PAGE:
Interested in seeing the sets from Dawson's Creek? Want to learn how commercials are made? In Wilmington, from April to September, Frank Capra Jr.'s EUE/Screen Gems studios offers guided walking tours of their premises where over 300 productions have been shot. Enthusiastic film students lead these walks and do their best to answer any questions you might have. Website: http://www.screengemsstudios.com

Fun cinema facts:

The Visitor's Bureau offers free FAQ sheets with self-guided tours to locations used in 'Dawson's Creek' and 'One Tree Hill.' Call: 1.866.266.9690

Tours of Buckner Hill Plantation (Divine Secrets of the Ya-Ya Sisterhood) are by appointment only. We suggest you watch the film prior to your visit. It will greatly enhance your experience. Website: http://www.carolinaplantation.com.

Keep your eyes and ears open when you're in Wilmington. One never knows when you'll spot a Hollywood hottie in and around town. When Journeywoman was there there was talk of Richard Gere coming to the area to work. Yum!

Not sure if you feel like having dinner or you'd rather catch a film? Now you can do both at Wilmington's Hollywood East Cinema Grill. (4402 Shipyard Blvd). Tickets are sold on a first-come basis with deals like Two Dollar Tuesdays or Three Dollar Saturday Matinees. Place your food order separately when you arrive. Choose from salads, wings, hamburgers, sandwiches. Meals are served once the lights are dimmed. What a fun and funky idea! Call: 910.793.1234.

 

Historic Wilmington...

It's a treat to explore historic Wilmington. Not far from Cape Fear's sandy beaches, this funky port city (population 95,000) is situated on a tapering peninsula between the Atlantic Ocean and the Cape Fear River. We had only one day to scout the city center with its brick and cobblestone streets but I could easily have used double that time. There is so much rich history in this area; one has the sense that each and every building has an interesting story to tell. Once the largest city in North Carolina, Wilmington began its economic decline in 1960 when they lost the headquarters of the Atlantic Coast Line Railroad company to Jacksonville, Florida. Today, many decades later Wilmington is a city in transition. Older historical homes and buildings taken for granted for so many years are being bought up and restored to their former southern stature. Yuppies need not apply for renovation permits in this town. Those in charge boast about their stringent guidelines and strict building codes. Only appropriate architectural styles, colors and add-ons are being approved and that's what makes exploring Wilmington's historical center such a pleasure.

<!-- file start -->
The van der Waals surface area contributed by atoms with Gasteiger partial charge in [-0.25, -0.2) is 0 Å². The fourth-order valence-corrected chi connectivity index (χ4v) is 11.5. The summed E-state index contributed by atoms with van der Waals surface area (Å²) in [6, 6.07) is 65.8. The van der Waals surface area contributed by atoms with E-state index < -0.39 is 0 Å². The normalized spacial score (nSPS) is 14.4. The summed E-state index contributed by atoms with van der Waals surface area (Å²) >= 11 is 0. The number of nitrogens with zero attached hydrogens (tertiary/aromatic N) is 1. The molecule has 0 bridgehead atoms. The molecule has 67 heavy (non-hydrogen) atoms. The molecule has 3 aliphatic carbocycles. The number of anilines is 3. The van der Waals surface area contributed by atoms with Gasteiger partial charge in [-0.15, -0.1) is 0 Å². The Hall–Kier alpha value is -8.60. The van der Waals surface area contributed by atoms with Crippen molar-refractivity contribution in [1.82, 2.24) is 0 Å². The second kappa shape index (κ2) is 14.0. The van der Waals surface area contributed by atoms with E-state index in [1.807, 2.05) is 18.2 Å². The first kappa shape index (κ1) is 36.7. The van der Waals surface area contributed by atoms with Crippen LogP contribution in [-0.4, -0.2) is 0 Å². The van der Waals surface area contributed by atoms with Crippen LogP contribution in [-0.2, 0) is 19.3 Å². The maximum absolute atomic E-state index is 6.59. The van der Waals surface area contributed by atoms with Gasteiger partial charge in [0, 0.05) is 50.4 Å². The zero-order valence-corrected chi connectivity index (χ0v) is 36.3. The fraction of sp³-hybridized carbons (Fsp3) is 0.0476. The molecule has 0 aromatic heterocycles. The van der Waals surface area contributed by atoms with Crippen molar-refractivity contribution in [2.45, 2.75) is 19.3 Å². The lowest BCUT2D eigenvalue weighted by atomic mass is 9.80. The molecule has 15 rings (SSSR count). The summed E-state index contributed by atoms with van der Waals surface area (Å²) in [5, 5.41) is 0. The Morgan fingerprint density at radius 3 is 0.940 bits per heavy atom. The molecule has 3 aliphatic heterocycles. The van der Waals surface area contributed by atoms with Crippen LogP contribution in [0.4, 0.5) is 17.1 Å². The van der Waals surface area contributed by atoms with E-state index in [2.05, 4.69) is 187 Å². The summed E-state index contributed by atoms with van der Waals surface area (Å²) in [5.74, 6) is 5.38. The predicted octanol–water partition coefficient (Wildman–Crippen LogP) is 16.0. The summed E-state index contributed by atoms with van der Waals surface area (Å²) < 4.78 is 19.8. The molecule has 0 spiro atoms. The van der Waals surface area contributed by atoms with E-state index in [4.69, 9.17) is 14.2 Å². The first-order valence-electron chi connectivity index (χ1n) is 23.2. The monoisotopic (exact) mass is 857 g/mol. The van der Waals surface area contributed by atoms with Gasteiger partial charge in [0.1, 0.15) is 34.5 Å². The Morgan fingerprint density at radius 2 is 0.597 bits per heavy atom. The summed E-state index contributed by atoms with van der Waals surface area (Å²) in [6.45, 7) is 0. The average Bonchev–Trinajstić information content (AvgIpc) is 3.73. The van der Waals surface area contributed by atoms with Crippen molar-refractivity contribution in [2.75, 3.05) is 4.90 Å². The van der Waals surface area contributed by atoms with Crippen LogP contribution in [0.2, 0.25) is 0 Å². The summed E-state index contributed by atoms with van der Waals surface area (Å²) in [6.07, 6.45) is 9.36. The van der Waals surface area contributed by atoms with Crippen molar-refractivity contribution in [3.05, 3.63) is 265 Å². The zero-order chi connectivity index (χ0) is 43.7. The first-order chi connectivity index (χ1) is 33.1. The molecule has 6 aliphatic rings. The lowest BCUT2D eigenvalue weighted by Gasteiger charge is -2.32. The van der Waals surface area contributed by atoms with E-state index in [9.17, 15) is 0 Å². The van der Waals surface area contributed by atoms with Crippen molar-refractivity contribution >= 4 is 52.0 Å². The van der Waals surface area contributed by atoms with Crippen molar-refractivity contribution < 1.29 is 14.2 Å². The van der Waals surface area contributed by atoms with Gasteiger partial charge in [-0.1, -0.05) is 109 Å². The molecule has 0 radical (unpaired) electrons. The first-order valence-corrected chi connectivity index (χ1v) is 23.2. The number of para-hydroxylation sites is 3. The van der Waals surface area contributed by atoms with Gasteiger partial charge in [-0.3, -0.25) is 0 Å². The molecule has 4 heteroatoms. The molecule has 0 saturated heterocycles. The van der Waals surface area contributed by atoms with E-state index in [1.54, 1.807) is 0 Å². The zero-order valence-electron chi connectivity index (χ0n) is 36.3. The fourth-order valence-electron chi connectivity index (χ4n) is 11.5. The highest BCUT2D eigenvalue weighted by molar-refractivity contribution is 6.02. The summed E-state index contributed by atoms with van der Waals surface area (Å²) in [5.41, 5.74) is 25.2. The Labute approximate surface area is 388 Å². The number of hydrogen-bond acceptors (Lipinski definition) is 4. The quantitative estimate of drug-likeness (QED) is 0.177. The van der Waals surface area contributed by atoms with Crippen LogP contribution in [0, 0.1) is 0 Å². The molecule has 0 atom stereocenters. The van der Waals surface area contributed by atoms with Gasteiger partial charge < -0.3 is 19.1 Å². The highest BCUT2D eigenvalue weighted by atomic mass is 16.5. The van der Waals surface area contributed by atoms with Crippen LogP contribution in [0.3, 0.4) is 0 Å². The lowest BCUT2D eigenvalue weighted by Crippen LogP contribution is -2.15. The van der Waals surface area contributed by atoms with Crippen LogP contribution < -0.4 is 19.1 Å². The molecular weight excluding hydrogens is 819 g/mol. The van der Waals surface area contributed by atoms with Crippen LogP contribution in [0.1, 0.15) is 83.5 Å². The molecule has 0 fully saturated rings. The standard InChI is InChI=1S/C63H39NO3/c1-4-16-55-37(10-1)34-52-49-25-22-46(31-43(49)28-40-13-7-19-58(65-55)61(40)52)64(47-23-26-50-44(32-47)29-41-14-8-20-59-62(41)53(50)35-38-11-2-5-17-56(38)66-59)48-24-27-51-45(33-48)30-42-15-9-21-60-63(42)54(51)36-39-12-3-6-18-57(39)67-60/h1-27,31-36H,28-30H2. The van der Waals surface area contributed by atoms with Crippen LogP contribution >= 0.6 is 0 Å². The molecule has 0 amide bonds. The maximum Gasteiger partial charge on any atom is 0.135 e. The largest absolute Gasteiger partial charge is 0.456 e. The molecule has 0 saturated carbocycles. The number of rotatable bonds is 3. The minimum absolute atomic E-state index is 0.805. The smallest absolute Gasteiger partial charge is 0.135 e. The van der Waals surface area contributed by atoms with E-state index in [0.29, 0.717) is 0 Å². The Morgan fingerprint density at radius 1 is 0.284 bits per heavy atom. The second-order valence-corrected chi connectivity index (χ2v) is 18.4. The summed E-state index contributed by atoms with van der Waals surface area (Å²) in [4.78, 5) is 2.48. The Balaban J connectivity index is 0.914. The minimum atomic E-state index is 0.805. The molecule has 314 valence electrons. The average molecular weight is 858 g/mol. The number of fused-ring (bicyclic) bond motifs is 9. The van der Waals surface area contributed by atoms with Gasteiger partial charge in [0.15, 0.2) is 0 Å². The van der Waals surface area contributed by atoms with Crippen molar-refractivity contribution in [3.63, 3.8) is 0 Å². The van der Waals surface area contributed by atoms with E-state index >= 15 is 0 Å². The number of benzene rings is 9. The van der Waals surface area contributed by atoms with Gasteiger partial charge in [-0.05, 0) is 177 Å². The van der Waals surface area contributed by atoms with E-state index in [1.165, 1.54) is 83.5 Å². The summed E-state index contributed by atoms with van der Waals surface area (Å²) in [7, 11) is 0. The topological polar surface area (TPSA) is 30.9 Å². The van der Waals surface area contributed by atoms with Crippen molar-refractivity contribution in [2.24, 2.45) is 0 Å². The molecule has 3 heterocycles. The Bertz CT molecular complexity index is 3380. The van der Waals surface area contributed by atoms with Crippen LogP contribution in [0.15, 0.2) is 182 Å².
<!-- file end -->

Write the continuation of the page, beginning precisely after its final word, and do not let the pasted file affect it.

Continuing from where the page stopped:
P.S. Be sure to take note of the wonderful front verandas in the residential areas. Once the weather gets warmer they become the families' outdoor living rooms and a pleasant way for local families to connect with their neighbours.

 

Bed and breakfast heaven...

Many of these lovely Wilmington homes have been transformed into gracious bed and breakfast establishments boasting unique southern hospitality. Three in particular are owned by women and are located right in the heart of the historical district. (1) Janice Thomas, innkeeper of The French House with its 1850's kitchen has had the pleasure of hosting actors like Jeremy Irons and Michelle Williams when they worked in Wilmington, (2) The eco-friendly and restored Colonial Revival, Dragonfly Inn is run by Candy & Kathleen, and (3) The River Inn, a turreted Queen Anne home is owned by Jenny McKinnon Wright who is also an accomplished artist. Take your pick but you needn't worry about making a mistake. Each establishment has its own southern charm and grace.